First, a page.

We've all done it… burned the dinner, forgotten to buy an ingredient or measured incorrectly.
Dinnertime frustration is no fun. By the end of the day, you just want to enjoy a home cooked meal and some quality family time. Luckily, some of the most frustrating moments in the kitchen can actually be avoided with a bit of a magic ingredient: organization. Fortunately, a few smart planning tips — from a well-placed wall decal to cleaning up old messes before making a new one — can ease your cooking process each evening.
You’ve got the sauce simmering on the stove, but as you dig around in the pantry you discover that there isn’t any spaghetti. Now you have two choices: Scrap the whole thing, or turn off the stove and head to the store.
Keep a wipe-off board or chalkboard in the kitchen and use it to jot down your grocery list in real time. When you realize you’ve grabbed the last package of spaghetti in the pantry, add it to the list right then and there.
Posting a weekly menu is also a great help in the kitchen. If you plan for a whole week’s worth of meals instead of going to the store and grabbing whatever looks good, you’ll drastically reduce shopping time. The act of writing down the menu is a great trigger for remembering items to add to your shopping list.
2.Problem: Something Always Seems to Go Wrong with Recipes
From the chicken being undercooked to the rice getting burned, every cook has experienced something going awry. It’s the worst when you seem to have one issue after another.
It sounds terribly simple, but the solution is to read the recipe all the way from start to finish before doing a single thing. Too often we read in starts and stops. We read a line or two and jump into action without comprehending the details.
There’s a lot going on in the typical kitchen. It’s easy to get distracted and forget to add an essential ingredient to a dish.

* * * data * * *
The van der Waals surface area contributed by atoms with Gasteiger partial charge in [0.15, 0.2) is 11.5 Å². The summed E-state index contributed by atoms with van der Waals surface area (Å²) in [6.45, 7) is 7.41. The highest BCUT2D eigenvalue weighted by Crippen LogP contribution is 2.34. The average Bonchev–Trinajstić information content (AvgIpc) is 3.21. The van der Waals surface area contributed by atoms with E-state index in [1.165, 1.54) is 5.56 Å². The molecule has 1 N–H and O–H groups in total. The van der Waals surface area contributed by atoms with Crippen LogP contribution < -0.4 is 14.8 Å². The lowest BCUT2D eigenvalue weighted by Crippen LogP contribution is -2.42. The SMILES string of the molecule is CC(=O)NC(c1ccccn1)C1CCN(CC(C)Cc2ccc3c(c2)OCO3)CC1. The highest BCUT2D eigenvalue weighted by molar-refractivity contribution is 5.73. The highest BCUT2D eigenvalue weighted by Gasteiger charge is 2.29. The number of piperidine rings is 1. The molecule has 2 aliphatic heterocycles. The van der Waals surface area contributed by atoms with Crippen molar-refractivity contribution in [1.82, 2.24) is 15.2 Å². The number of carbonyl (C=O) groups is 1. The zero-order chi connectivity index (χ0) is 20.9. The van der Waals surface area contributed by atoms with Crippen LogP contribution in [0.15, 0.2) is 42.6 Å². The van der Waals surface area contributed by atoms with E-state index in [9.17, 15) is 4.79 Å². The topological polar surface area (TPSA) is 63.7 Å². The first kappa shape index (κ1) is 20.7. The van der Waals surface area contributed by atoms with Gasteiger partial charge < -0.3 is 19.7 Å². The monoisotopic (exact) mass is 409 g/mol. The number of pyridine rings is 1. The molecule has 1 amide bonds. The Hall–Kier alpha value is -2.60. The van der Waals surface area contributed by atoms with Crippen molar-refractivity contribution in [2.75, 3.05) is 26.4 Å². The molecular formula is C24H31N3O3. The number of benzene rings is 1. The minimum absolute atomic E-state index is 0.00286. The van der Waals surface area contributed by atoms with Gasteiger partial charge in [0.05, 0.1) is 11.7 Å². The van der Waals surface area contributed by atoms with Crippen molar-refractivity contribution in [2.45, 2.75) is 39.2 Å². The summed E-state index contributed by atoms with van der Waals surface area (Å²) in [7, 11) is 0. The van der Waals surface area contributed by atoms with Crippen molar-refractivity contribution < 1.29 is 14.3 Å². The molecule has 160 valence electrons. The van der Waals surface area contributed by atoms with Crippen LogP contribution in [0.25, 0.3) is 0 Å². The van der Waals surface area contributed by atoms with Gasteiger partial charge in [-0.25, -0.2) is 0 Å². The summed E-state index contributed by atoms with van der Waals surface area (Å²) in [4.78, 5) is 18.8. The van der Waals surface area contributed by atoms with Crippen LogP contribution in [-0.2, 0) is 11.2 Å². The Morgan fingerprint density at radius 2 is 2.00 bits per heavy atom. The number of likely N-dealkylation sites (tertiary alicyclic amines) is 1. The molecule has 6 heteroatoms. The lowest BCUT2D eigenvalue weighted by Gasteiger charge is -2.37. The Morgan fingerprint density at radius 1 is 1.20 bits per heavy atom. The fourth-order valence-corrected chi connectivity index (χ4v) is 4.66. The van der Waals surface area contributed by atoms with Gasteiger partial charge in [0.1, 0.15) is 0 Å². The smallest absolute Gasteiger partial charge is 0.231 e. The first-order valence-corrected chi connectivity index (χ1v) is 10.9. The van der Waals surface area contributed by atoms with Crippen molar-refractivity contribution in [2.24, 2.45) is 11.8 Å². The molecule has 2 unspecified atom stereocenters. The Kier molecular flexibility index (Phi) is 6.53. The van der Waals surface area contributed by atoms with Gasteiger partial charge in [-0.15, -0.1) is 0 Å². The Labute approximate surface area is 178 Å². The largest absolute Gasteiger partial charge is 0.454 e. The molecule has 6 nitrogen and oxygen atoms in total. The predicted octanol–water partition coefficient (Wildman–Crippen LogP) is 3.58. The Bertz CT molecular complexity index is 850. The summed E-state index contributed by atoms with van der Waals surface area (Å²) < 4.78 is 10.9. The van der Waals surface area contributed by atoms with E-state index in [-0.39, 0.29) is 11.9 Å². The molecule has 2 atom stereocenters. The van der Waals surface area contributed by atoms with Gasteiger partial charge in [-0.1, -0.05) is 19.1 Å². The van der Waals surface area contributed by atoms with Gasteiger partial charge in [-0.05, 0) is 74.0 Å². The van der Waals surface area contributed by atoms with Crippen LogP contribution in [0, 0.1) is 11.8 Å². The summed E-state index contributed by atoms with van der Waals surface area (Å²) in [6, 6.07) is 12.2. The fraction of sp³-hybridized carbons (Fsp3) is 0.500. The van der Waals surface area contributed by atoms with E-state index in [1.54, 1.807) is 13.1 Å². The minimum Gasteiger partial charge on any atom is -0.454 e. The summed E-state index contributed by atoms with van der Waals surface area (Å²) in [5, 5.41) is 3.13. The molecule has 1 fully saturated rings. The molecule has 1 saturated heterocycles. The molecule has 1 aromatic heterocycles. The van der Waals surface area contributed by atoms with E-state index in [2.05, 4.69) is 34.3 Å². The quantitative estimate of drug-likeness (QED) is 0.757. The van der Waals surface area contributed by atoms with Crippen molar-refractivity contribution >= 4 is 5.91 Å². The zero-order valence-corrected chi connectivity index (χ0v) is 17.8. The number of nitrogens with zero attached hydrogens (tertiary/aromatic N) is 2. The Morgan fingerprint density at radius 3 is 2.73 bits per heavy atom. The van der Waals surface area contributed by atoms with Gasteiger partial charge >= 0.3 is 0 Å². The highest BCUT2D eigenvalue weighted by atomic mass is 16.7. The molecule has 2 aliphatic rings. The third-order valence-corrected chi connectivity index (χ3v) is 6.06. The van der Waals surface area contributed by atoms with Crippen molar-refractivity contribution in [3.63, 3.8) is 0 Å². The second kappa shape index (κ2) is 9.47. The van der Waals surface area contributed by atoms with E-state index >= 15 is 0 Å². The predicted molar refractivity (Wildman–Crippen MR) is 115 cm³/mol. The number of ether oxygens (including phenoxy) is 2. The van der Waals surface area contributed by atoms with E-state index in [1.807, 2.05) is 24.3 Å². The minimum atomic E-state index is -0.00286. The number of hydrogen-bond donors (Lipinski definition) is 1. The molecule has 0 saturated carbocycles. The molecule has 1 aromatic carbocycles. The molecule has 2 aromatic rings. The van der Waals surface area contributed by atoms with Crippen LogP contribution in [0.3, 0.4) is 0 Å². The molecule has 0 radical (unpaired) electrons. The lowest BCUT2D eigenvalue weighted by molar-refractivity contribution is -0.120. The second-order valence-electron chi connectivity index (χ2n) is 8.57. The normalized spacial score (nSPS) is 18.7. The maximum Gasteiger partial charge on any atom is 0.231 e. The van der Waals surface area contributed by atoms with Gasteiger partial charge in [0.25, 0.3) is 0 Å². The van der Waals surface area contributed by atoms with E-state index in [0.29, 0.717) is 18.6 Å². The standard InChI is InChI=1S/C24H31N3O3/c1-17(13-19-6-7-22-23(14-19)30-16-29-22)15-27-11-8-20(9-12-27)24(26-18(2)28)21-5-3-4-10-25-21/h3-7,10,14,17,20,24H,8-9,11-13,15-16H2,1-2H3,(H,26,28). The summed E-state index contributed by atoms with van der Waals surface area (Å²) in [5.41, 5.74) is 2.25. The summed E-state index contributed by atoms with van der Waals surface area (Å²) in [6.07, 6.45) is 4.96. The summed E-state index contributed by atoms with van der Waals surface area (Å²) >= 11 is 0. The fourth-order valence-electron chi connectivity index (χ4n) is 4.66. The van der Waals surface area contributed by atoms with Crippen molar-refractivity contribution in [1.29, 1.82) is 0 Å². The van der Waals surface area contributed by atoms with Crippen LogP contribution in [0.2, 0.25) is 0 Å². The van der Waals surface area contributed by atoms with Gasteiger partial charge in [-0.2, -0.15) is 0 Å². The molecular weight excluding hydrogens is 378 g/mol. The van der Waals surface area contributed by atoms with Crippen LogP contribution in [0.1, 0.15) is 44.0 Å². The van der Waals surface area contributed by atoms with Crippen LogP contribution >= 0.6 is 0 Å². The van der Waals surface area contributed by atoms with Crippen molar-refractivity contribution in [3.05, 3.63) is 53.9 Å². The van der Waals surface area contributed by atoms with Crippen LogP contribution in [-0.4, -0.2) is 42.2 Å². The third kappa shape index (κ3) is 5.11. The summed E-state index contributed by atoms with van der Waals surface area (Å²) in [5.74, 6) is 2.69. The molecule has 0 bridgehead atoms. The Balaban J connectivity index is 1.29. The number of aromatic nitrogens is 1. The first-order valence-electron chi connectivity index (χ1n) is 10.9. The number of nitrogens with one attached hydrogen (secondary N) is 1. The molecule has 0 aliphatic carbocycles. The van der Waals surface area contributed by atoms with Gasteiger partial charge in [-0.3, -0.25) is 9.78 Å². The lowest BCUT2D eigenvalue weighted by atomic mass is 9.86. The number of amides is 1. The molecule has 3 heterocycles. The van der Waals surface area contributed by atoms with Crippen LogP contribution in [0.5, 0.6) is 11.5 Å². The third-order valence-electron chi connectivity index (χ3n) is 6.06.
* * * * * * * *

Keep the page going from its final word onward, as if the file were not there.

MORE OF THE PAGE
Adding a little French to your vocabulary will help you remember ingredients. The practice of “mise en place,” meaning “setting everything in its place,” will save the day. Before you start in on any recipe, gather and prepare the ingredients.
Probably one of the worst kitchen mistakes I ever made was confusing how many teaspoons are in a tablespoon. Since I was working with cayenne pepper in a shrimp Creole dish, I set my guests on fire.
Post common kitchen measurements on your wall. This is a great tip for new cooks and for busy families. Having an easy-to-read chart handy will prevent any snafus like mine. Consider an attractive, premade wall decal you can place on the inside of cabinet doors or on the wall next to counters to have a quick reference always on hand.
5.Problem: Measuring Like a TV Chef
After watching cooking shows on television, you may come to the conclusion that a real chef doesn’t measure — so you don’t need to either. Just a dash of this and a touch of that… and you find yourself in flavor trouble.
You’ll have fewer kitchen mistakes if you use measuring spoons and cups and follow the exact amounts recipes call for.
You are happily preparing dinner, only to reach into the produce bin and discover the cucumber has turned mushy. Not only are you now frustrated about completing your recipe, but also you are mad about the wasted money.
Adjust your menu to your produce purchases. Make a plan to prepare meals early in the week that contain produce with a short shelf life. Use the longer-lasting produce later in the week. Be sure to store produce in a dry place. Check that your refrigerator crisper’s temperature is set for produce.
7.Problem: The Expiration Date Arrived
You’ve got a pantry full of food… or so you thought. You open up a package of food only to discover it looks really odd and aren’t sure if you should eat it. Food products have an expiration date for a reason!
Think like a grocery store and stock your pantry by placing new items in the back. You are more likely to remember to consume items in the front first.
One kitchen mistake that can really keep you from cooking is having to clean up a mess before you even begin.
Load dishes into the dishwasher. Wash anything that didn’t fit. Wipe off all counters. Then, set yourself up for success next meal. While you cook, fill the sink with hot, soapy water and clean as you go. Wipe up spills and splatters. Scrub pots as you finish with them or place them in the sink of water to soak.
Lea Schneider loves to be organized, whether in the kitchen or elsewhere in her Nashville, Tennessee, ranch home. A nationally well-known storage maven, Lea writes on her expertise for Home Depot. To view Home Depot's selection of kitchen decals, including helpful organizational types discussed by Lea, you can visit Home Depot's website.